How Soffits Protect Your Home

Contributed by: Hardie Boys

If the roof of your house has an overhang, a soffit is essential to protecting your home from the elements. Soffits create a barrier between your home’s internal structure and the outside elements. It can deter pests, keep out drafts, and protect against excess moisture and humidity. A soffit is a practical construction feature, but innovation in the design process means that you can easily install an affordable soffit for a sleek and finished look and protect your home’s exterior.

Here’s everything you need to know about how a soffit can benefit your home, and the right type of soffit to fit your house’s appearance and improve its structural soundness.

What is a Soffit?

A soffit is an important architectural feature that protects your house from the elements while also giving it a sleek, finished look. Soffit sits at the underbelly of your roof, between the wall and the roof’s eaves—the edges of your roof that typically project out beyond the side of a building—where the fascia and gutters tend to be placed. Eaves are a normal part of an architectural structure because they throw water away from the walls of the house. Fascia helps to protect your roof and interior from moisture by preventing water from entering the structure. It runs along the roofline and is often the place on the exterior where the gutter is attached.

If you’re still having a hard time visualizing a soffit, then take a moment to step outside and look up. If you have an overhang or an eave on your roof, beneath it is a piece of material that protects the underside of the roof and the interior of the house from exposure to the elements. It may look like a simple piece of siding sticking out of the front of your house, but that important construction feature is a soffit.

Soffit Anatomy

Benefits of a Soffit

Though this exterior feature is often overlooked and underrated, soffits are a must-have for protecting the interior of your house from external elements. When you don’t have a soffit in place, cold air, moisture, rain, and pests can easily get inside the structure of your house. You don’t have to be in construction to know that those can be big problems.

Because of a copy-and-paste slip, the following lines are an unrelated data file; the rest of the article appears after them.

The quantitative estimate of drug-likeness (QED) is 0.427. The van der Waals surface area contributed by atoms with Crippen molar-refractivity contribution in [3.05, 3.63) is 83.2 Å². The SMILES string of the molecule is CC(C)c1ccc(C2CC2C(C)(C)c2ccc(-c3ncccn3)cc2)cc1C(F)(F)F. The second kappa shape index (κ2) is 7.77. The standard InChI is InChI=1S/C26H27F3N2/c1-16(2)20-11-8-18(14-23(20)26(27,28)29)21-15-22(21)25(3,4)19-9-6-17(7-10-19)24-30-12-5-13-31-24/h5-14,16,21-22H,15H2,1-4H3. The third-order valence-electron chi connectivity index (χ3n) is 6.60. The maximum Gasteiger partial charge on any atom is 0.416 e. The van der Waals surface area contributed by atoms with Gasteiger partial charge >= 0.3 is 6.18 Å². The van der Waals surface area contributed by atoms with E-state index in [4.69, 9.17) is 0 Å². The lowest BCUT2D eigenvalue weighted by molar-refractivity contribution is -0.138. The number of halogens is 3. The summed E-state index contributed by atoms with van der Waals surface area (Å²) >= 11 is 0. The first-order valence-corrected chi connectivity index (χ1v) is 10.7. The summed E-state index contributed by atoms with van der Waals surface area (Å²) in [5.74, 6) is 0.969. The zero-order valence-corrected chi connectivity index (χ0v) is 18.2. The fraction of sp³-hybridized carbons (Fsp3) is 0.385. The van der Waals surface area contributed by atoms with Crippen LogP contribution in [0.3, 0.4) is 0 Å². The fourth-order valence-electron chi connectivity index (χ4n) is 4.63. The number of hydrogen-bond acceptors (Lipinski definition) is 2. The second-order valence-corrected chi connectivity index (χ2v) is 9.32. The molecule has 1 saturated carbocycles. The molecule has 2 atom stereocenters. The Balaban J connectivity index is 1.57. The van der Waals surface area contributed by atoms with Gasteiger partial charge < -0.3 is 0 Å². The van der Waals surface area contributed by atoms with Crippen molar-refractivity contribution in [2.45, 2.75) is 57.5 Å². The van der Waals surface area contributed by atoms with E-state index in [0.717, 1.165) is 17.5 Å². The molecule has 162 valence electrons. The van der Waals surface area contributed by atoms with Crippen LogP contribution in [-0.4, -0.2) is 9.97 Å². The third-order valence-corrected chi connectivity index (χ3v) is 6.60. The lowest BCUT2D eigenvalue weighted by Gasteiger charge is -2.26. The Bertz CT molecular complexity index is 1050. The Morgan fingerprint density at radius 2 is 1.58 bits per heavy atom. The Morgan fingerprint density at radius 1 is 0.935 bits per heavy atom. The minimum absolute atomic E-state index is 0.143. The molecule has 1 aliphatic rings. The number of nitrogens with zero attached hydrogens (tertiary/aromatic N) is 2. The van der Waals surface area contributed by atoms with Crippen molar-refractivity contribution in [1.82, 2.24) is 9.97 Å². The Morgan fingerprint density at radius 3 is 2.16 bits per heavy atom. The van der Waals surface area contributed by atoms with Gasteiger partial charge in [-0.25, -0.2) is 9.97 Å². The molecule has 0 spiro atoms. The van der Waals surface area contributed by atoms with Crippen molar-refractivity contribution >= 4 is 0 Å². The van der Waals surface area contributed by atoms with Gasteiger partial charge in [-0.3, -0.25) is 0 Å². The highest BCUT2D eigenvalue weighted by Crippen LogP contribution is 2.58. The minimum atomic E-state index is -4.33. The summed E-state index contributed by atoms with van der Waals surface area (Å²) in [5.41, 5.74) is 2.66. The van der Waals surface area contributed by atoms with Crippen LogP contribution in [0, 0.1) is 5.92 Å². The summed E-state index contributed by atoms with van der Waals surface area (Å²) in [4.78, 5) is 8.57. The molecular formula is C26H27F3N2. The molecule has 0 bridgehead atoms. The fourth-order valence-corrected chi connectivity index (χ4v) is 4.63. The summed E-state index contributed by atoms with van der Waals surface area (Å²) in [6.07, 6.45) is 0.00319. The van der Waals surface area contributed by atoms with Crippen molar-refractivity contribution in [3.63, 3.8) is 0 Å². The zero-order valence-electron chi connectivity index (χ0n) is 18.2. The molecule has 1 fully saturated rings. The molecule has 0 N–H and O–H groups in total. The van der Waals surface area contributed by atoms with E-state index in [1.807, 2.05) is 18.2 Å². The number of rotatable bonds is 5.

Here’s how a soffit can protect your home and save you time and money on maintenance over the long run:

  • Weatherproofing: Soffits close off areas where wind can otherwise force moisture from rainfall into the interior structure of your house, keeping the materials from deteriorating.
  • Ventilation: Timber-style homes can become damaged by improper ventilation. Trapped humid air and moisture causes molding and lowers air quality in your home. Soffits promote airflow to prevent moisture accumulation.
  • Pest control: Pests in your home or building materials can cause unnecessary headaches. The same way a soffit keeps the elements out of your home, it keeps pests from entering, too.
  • Maintenance: Soffits will save you time and money on maintenance long-term. Choose a durable cellular PVC material that is designed to withstand the corrosiveness of the elements, and you can rest assured that your soffit will stand the test of time.

The versatility of design and custom features make a soffit a complementary finishing feature to up the aesthetic appeal of your home. Choose between a number of tones and styles to suit your personal taste and maintain the warmth and welcome of your home.

Types of Soffit

While traditionally soffit was made from materials like aluminum and wood, today’s soffits are mostly made from vinyl or PVC for durability. PVC soffits are easy to install, low maintenance, and long lasting.

Cedar Renditions 6 inch Soffit in Timberline

If you like the look of natural wood for your exterior, durable PVC and vinyl alternatives can be designed to imitate wood perfectly. Royal Building Products’ Cedar Renditions 6” aluminum soffit is an award-winning soffit option that has the curb appeal of wood without any of the maintenance headaches. Hardie Boys durable PVC and Vinyl are also options.

Soffit can also be vented or non-vented to allow for maximum roof ventilation. Depending on the size of your eaves and the amount of attic space you need to ventilate, you may opt for a ventilated soffit.


Installing a soffit system on your home has never been easier, and never have there been so many great soffit options to choose from. By going for a long-lasting, durable PVC or vinyl soffit, you’ll be making an investment in your home that will keep it in good shape for many years to come.